نمونه متن انگلیسی مقاله
This study investigated the shrinkage properties of concretes using blast furnace slag cement and frostresistant accelerator as a construction technology in environmental-load-reducing cold weather concretes. The investigation results showed that as the frost-resistant accelerator was added to both Ordinary Portland Cement (OPC) and Blast Furnace Slag Cement (BB), the effect on the properties of fresh concrete was reduced and the compressive strength was increased from an early age. In addition, the free shrinkage strain and cracking potential at the same age tended to increase and the study result verified that the crack generation was also fast in the restrained condition. Meanwhile, the study results verified that the length of both of OPC and BB tended to increase upon adding the frost-resistant accelerator. Pore volume <30 nm diameter, in particular, 20–۳۰ nm pore volume, and ink-bottle pore volume decreased such that the shrinkage volume increased, and the change in pore volume in this range was regarded as having a large effect on the shrinkage properties.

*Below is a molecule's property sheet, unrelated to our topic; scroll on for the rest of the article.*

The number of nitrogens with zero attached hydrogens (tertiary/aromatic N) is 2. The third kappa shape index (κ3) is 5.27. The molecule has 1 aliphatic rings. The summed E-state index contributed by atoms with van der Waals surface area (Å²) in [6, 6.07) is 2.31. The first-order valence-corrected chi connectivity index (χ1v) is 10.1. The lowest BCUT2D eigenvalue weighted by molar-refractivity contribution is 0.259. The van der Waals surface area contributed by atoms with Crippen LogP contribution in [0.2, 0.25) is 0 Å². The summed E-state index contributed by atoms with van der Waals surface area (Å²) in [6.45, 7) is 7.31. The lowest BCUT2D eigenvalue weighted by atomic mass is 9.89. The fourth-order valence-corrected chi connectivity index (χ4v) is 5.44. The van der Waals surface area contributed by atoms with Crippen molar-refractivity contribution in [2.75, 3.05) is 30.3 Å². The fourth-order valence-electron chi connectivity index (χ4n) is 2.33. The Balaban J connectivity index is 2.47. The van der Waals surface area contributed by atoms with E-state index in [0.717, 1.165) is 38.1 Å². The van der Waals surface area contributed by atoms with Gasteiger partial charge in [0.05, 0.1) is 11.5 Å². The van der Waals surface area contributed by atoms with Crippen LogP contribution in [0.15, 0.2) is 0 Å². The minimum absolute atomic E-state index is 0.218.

The use of blast furnace slag cements has been expanded to reduce environmental load or employ industrial wastes efficiently. More recently, low heat and shrinkage-reduced blast furnace cement, which has a high content ratio of blast furnace slag, and Energy CO2 Minimum (ECM) cements that achieve the Class C slag content ratio have been studied, but their use has been limited practically [1–3]. Although blast furnace slag cements have many advantages such as low heat, increased long-term strength, flame interruption performance, and suppression of the alkali–aggregate reaction, they also have drawbacks such as delayed early strength development and early frost damage during winter construction due to high temperature dependence, which is why much care must be taken when using blast furnace slag . When concretes are used in winter, it is important that the concretes do not freeze until sufficient strength has been developed to prevent early frost damage due to the delayed strength development or freezing, and heat curing via temporary enclosure and use of a heater is typical [5–8]. However, the use of a temporary enclosure for concrete curing may cause CO2 emissions due to the heater or warm curing in a space with extremely bad heat efficiency, which is why the use of a frost-resistant accelerator has increased to prevent early frost damage [9–14].